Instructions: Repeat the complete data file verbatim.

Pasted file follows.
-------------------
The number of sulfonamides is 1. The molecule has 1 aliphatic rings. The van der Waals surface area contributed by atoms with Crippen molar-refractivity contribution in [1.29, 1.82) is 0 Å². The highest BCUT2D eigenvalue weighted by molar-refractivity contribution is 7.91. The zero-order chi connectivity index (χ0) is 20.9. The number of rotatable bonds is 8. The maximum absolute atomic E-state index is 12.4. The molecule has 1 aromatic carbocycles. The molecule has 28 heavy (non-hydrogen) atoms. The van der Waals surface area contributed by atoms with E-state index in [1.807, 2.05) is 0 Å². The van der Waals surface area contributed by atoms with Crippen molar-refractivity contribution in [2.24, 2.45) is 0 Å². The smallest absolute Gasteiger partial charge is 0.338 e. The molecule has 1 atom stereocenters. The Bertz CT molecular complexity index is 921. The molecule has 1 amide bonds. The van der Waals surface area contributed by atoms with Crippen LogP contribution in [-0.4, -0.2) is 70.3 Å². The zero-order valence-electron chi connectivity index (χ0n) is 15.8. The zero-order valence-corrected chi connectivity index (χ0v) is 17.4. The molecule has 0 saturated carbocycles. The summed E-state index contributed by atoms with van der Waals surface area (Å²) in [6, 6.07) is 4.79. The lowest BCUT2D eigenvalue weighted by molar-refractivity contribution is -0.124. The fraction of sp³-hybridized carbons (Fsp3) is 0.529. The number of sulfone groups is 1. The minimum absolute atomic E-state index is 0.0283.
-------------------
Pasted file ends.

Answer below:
The number of sulfonamides is 1. The molecule has 1 aliphatic rings. The van der Waals surface area contributed by atoms with Crippen molar-refractivity contribution in [1.29, 1.82) is 0 Å². The highest BCUT2D eigenvalue weighted by molar-refractivity contribution is 7.91. The zero-order chi connectivity index (χ0) is 20.9. The number of rotatable bonds is 8. The maximum absolute atomic E-state index is 12.4. The molecule has 1 aromatic carbocycles. The molecule has 28 heavy (non-hydrogen) atoms. The van der Waals surface area contributed by atoms with E-state index in [1.807, 2.05) is 0 Å². The van der Waals surface area contributed by atoms with Crippen molar-refractivity contribution in [2.24, 2.45) is 0 Å². The smallest absolute Gasteiger partial charge is 0.338 e. The molecule has 1 atom stereocenters. The Bertz CT molecular complexity index is 921. The molecule has 1 amide bonds. The van der Waals surface area contributed by atoms with Crippen LogP contribution in [-0.4, -0.2) is 70.3 Å². The zero-order valence-electron chi connectivity index (χ0n) is 15.8. The zero-order valence-corrected chi connectivity index (χ0v) is 17.4. The molecule has 0 saturated carbocycles. The summed E-state index contributed by atoms with van der Waals surface area (Å²) in [6, 6.07) is 4.79. The lowest BCUT2D eigenvalue weighted by molar-refractivity contribution is -0.124. The fraction of sp³-hybridized carbons (Fsp3) is 0.529. The number of sulfone groups is 1. The minimum absolute atomic E-state index is 0.0283.